Omega-3: The King and Queen
The number of consumers who are seeking out products with high omega-3 fatty acids content has increased dramatically over the past few years due to increasing awareness about health benefits of omega-3s. In this Nutricle, we offer new insights into omega-3 products in order to help brands benefiting from this growing segment.
You may have heard that omega-3s are important nutrients that you must get from your diet. But, most people do not know what they are.
To explain in simple terms, omega-3s are polyunsaturated fatty acids that are essential for health. There are three main types:
Eicosapentaenoic acid (EPA)
Docosahexaenoic acid (DHA)
Alpha-linolenic acid (ALA)
Even though the three fatty acids are essential the body, they are not the same. EPA and DHA are non-essential because the body can make both from ALA, but only in minimal amounts. The best way to get DHA and EPA is through food. ALA is a true “essential” omega-3 because our bodies can’t make it on its own, so we need to get ALA from our diet. It improves the omega-6s to omega-3s ratio and is a precursor to EPA and DHA, and only a small fraction of it is converted.
According to GOED (the Global Organization for EPA and DHA Omega-3s), there is the vast body of science associated with omega-3s supports consumption for overall wellness, as well as specific cardiovascular and cognitive outcomes, dry eye syndrome, vision and brain development in infants and prevention of pre-term birth. On a different note, as leveraging health benefits is a clear way to differentiate products and also to improve profit levels, the omega-3 category has been attracted a large number of food and beverage companies.
New ideas are blossoming Different approaches to omega-3s fortification are abundant in the marketplace. They can be added as concentrated, purified compounds. They also may be added indirectly through nutrient-rich whole foods, which is what you get with various nuts (such as walnuts), seeds (such as flax-seeds, pumpkin seeds) and some green vegetables (such as Brussels sprouts, spinach and kale). Examples of foods being fortified Omega-3s include milk-based products, juices, table spreads, salad dressings, sauces, breakfast cereals, baked goods, infant formulas, baby foods, etc.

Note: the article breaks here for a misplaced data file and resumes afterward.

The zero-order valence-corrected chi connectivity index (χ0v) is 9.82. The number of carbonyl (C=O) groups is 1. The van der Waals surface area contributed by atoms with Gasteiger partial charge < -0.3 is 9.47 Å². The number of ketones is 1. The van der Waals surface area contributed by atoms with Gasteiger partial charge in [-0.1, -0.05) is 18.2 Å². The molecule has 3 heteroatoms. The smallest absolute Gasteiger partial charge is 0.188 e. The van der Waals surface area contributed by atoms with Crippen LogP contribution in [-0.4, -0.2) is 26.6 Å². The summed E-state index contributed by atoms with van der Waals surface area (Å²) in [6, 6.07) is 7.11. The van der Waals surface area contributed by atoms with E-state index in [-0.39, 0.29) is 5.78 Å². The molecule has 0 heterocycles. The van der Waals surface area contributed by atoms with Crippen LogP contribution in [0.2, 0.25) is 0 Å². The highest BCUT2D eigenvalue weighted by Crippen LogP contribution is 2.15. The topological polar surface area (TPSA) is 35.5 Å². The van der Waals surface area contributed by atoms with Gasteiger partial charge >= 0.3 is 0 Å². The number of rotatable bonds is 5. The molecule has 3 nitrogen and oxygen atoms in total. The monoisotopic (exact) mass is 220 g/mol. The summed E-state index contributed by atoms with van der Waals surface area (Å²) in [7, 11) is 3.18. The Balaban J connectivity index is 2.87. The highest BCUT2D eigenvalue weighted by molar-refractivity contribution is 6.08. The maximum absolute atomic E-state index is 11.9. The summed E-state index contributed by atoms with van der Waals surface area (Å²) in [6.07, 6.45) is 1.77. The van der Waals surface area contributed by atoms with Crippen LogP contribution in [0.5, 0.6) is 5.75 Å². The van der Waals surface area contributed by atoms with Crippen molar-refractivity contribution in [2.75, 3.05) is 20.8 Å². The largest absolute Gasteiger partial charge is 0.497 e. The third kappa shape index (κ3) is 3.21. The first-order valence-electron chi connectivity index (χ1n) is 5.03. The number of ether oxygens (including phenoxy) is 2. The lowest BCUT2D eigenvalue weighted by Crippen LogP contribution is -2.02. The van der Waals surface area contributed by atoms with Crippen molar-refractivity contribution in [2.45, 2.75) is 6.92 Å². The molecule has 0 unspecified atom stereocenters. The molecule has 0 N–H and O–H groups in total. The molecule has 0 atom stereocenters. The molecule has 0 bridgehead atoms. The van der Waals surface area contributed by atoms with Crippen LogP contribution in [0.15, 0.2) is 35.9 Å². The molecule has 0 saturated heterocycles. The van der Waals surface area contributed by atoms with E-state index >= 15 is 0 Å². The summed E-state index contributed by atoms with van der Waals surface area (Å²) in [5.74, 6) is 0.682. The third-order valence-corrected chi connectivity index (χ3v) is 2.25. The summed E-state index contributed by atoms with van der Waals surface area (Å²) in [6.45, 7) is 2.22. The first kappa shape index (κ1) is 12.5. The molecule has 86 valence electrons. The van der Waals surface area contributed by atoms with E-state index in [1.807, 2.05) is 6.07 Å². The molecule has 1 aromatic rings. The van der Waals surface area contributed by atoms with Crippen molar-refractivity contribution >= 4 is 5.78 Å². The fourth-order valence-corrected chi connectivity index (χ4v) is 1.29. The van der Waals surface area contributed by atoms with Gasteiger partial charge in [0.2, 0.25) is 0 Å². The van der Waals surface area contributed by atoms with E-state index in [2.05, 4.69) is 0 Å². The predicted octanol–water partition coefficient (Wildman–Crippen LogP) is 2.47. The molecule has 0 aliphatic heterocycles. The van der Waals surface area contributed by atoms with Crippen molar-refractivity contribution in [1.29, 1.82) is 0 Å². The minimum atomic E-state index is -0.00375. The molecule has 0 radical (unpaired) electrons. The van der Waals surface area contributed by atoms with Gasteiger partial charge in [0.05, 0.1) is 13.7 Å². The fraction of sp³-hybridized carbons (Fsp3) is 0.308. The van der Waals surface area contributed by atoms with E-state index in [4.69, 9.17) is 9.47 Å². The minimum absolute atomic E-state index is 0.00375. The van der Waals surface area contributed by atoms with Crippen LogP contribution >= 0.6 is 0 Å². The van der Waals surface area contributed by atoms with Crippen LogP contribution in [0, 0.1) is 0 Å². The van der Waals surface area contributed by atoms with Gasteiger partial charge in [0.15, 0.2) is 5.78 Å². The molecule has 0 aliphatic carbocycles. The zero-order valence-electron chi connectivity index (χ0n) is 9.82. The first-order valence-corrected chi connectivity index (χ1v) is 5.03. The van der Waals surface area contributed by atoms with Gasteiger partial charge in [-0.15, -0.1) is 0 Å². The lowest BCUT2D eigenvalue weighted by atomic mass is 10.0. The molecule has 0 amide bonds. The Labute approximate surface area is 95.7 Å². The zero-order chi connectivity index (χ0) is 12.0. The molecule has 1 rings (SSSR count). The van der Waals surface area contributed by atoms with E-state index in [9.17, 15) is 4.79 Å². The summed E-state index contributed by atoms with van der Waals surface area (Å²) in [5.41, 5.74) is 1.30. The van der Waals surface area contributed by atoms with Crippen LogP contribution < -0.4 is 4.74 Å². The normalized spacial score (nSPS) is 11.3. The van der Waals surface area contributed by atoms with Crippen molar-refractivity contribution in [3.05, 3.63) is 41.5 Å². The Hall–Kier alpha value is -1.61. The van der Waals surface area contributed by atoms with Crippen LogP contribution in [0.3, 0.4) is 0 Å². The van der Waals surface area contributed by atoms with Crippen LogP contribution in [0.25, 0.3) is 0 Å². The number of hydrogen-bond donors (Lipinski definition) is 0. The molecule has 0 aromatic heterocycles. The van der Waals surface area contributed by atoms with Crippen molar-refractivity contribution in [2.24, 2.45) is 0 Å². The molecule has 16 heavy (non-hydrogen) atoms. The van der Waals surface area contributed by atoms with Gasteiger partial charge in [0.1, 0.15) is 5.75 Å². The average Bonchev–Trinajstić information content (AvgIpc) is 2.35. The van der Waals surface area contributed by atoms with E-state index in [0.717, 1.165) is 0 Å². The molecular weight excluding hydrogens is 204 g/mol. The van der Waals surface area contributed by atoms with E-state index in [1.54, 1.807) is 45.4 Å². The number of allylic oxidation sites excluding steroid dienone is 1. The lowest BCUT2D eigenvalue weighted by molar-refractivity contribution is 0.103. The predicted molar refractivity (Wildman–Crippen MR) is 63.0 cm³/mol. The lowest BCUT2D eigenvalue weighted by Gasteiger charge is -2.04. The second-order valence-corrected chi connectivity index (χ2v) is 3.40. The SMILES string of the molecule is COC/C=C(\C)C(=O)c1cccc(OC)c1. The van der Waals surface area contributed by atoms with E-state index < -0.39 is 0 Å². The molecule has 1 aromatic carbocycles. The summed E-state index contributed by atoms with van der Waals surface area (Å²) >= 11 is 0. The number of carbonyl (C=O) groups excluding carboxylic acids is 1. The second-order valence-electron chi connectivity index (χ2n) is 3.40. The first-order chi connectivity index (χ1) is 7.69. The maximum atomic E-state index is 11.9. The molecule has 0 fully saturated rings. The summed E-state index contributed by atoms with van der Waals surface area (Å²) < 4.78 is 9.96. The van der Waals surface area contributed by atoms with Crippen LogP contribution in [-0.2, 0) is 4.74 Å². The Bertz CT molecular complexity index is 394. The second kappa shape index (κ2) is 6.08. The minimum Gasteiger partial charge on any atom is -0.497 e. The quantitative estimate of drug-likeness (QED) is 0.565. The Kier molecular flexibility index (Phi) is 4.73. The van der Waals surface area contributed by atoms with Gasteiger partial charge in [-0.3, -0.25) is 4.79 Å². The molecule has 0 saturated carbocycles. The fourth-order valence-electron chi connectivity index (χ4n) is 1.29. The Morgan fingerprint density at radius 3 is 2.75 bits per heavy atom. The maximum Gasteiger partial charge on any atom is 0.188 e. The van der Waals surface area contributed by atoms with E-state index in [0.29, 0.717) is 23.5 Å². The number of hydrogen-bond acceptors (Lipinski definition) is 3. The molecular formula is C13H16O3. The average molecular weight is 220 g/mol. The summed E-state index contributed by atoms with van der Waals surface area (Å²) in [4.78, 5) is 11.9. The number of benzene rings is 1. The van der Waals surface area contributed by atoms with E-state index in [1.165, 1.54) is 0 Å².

There even have been efforts to provide higher level of omega-3s in consumers’ diets right from the get-go by managing animals’ diet to influence its products as a mean of fortification. Some examples of foods being enriched with omega-3s in this manner are eggs, pork, chicken, tilapia.
Benefit-led massage: make it clear
While an increasing number of products added omega-3s have been hitting the shelves, the level of consumption even among customers familiar with omega-3 and its benefits is still low. People know that omega-3s are beneficial, but don’t feel the fatty acids are essential enough to increase it in their diet. In the US, for example, approximately 60% of consumers are aware that including omega-3 in their diet could benefit them, yet usage is estimated at only 20% according to Nielsen BASES USA. The believability gap refers to the difficulty in communicating research on omega-3s to customers and convincing them of the benefits. Euromonitor reported the omega-3 industry has to be more assertive in communication to turn awareness to usage.